Joseph Wolf – “The best all-round animal painter that ever lived.”

Joseph Wolf, Lance Chalkin, 1890, the Zoological Society of London (Source: Wikipedia)
Joseph Wolf, Lance Chalkin, 1890, the Zoological Society of London (Source: Wikipedia)

Joseph (Mathias) Wolf was born on the 22nd January 1820 in the little village of Mörz, near Koblenz, Germany. His father, Anton Wolf (1788-1859) was a farmer and headman of the village. As a boy, Wolf loved spending time outdoors, observing and sketching the local wildlife. Sometimes, he would shoot specimens to dissect them at home in order to achieve a better understanding of their anatomy, plumage or fur. He would also capture live birds and mammals to draw them. He built special traps to catch large birds of prey without harming them. His obsession, apparently, earned him the unflattering nickname ‘bird fool’ from his father. Watching wildlife became a lifelong passion and, although he killed some for study, he abhorred the mindless slaughter of animals that many Victorians regarded as a ‘manly’ pastime and sport. According to his biographer and friend Alfred Herbert Palmer (1853-1931), son of artist Samuel Palmer (1805-81), Wolf accused these ‘sportsmen’ of having “no desire to know about a thing. Their only desire is to kill it.” He also called man “the most destructive and carnivorous animal in the world.”

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Karen’s Cabinet of Curiosities December 2017

 

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Curiosity: 2 miniature portraits of Napoleon Bonaparte

Created: 1824

Artist: Maestro di Pavia

Measurements: Full-length portrait: 183×118 mm

                              Head portrait: 74×62 mm

These two miniature portraits have come to the University museum’s collection through the bequest of George Powell of Nanteos. As with so many of his objects, we have unfortunately no idea how, when and where he bought them. Holland and Meyrick explain that “Powell was very taken with Romantic struggles for liberty and nationhood. Like many other collectors in the 19th century he collected material associated with Napoleon Bonaparte.” This and the exquisite execution of the portraits might have been his reasons for acquiring them. Continue reading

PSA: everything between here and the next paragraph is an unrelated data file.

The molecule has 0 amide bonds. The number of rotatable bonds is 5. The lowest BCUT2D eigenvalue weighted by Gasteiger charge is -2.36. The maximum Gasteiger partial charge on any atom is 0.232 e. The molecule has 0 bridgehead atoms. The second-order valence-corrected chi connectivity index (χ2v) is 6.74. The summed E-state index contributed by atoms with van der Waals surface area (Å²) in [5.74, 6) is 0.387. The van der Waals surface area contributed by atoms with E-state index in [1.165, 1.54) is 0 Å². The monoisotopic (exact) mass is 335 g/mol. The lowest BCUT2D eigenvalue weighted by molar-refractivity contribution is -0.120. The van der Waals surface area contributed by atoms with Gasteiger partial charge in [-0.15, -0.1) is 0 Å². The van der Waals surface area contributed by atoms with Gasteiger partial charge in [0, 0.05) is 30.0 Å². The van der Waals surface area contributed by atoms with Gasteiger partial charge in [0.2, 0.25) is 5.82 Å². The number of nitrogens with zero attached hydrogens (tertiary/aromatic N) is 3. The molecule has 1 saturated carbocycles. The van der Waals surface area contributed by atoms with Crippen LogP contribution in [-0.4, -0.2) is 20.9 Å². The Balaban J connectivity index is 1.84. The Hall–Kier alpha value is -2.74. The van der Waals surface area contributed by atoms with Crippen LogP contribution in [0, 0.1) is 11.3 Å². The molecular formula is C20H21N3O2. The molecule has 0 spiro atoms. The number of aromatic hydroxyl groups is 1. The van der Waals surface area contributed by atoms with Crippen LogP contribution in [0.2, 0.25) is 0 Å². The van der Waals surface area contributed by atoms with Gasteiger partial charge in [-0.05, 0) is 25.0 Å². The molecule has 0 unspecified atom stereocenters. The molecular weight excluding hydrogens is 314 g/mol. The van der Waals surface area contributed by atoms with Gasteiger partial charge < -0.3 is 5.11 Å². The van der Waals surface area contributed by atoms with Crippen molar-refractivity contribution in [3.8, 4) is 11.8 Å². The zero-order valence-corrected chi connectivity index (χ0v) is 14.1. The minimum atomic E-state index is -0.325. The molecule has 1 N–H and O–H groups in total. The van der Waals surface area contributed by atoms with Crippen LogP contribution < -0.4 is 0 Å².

Karen’s Cabinet of Curiosities July 2017

 

Haida Argillite Carving Complete II Jul 2017

Curiosity: Panel pipe

Creator: Haida people

Origin: Haida Gwaii

(formerly Queen Charlotte Islands), British Columbia, Canada

Date of creation: ca. 1820-1900

Material: Argillite

Measurements: 330 x 117mm

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Alternative Facts: Interpreting Works from the School of Art Collection: 22 May to 29 September 2017 at the School of Art Gallery, Aberystwyth University

AltFactsPoster_web_mailThe phrase ‘alternative facts’ is a recent addition to our vocabulary.  It has come to prominence in a political climate in which views and actions are shaped more by emotions than by reliable intelligence.  Reflecting this shift, Oxford Dictionaries declared ‘post-truth’ to be Word of the Year 2016.  And yet, alternative facts are as old as language itself. Continue reading

Year of Legends 2017

Welsh Dragon

2017 is the ‘Year of Legends’ in Wales, and we delved deeply into our collection to see what treasures relating to this fabulous theme might come to light. We selected a few, some of which will be included in a small display at the School of Art; others will only be viewable online. This is an on-going project and from time to time we might add to this post, so keep an eye out for updates.

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The Posthumous Papers of the Pickwick Club by Charles Dickens with illustrations by Phiz (Household Words, 1874)

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